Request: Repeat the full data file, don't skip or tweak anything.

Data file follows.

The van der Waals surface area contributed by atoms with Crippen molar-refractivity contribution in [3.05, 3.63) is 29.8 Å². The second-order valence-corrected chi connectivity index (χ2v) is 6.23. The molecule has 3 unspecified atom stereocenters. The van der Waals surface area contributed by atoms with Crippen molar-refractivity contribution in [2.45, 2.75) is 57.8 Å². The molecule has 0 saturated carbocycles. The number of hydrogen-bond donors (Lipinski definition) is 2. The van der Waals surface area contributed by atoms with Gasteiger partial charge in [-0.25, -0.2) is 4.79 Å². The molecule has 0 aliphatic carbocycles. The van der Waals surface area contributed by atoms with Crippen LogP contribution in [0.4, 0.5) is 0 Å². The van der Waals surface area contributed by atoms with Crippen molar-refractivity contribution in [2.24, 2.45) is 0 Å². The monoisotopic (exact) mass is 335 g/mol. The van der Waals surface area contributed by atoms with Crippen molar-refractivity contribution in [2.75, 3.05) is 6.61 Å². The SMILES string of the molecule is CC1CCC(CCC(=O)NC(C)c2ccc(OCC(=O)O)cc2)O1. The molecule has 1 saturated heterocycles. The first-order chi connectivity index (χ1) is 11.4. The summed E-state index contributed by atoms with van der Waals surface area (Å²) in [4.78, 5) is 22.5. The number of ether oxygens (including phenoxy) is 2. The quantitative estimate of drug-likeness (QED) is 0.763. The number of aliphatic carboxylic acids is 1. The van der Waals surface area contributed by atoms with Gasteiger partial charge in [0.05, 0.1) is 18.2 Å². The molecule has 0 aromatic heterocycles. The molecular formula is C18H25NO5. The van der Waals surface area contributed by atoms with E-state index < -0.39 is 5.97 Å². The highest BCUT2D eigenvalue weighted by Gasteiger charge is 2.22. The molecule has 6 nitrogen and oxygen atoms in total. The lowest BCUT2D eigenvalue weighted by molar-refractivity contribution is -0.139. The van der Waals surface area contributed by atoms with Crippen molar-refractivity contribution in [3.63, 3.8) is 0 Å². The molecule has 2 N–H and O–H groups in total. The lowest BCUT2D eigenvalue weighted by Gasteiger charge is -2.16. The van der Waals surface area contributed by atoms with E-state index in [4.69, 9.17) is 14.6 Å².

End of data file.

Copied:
The van der Waals surface area contributed by atoms with Crippen molar-refractivity contribution in [3.05, 3.63) is 29.8 Å². The second-order valence-corrected chi connectivity index (χ2v) is 6.23. The molecule has 3 unspecified atom stereocenters. The van der Waals surface area contributed by atoms with Crippen molar-refractivity contribution in [2.45, 2.75) is 57.8 Å². The molecule has 0 saturated carbocycles. The number of hydrogen-bond donors (Lipinski definition) is 2. The van der Waals surface area contributed by atoms with Gasteiger partial charge in [-0.25, -0.2) is 4.79 Å². The molecule has 0 aliphatic carbocycles. The van der Waals surface area contributed by atoms with Crippen LogP contribution in [0.4, 0.5) is 0 Å². The van der Waals surface area contributed by atoms with Crippen molar-refractivity contribution in [2.24, 2.45) is 0 Å². The monoisotopic (exact) mass is 335 g/mol. The van der Waals surface area contributed by atoms with Crippen molar-refractivity contribution in [2.75, 3.05) is 6.61 Å². The SMILES string of the molecule is CC1CCC(CCC(=O)NC(C)c2ccc(OCC(=O)O)cc2)O1. The molecule has 1 saturated heterocycles. The first-order chi connectivity index (χ1) is 11.4. The summed E-state index contributed by atoms with van der Waals surface area (Å²) in [4.78, 5) is 22.5. The number of ether oxygens (including phenoxy) is 2. The quantitative estimate of drug-likeness (QED) is 0.763. The number of aliphatic carboxylic acids is 1. The van der Waals surface area contributed by atoms with Gasteiger partial charge in [0.05, 0.1) is 18.2 Å². The molecule has 0 aromatic heterocycles. The molecular formula is C18H25NO5. The van der Waals surface area contributed by atoms with E-state index < -0.39 is 5.97 Å². The highest BCUT2D eigenvalue weighted by Gasteiger charge is 2.22. The molecule has 6 nitrogen and oxygen atoms in total. The lowest BCUT2D eigenvalue weighted by molar-refractivity contribution is -0.139. The van der Waals surface area contributed by atoms with Crippen molar-refractivity contribution in [3.63, 3.8) is 0 Å². The molecule has 2 N–H and O–H groups in total. The lowest BCUT2D eigenvalue weighted by Gasteiger charge is -2.16. The van der Waals surface area contributed by atoms with E-state index in [4.69, 9.17) is 14.6 Å².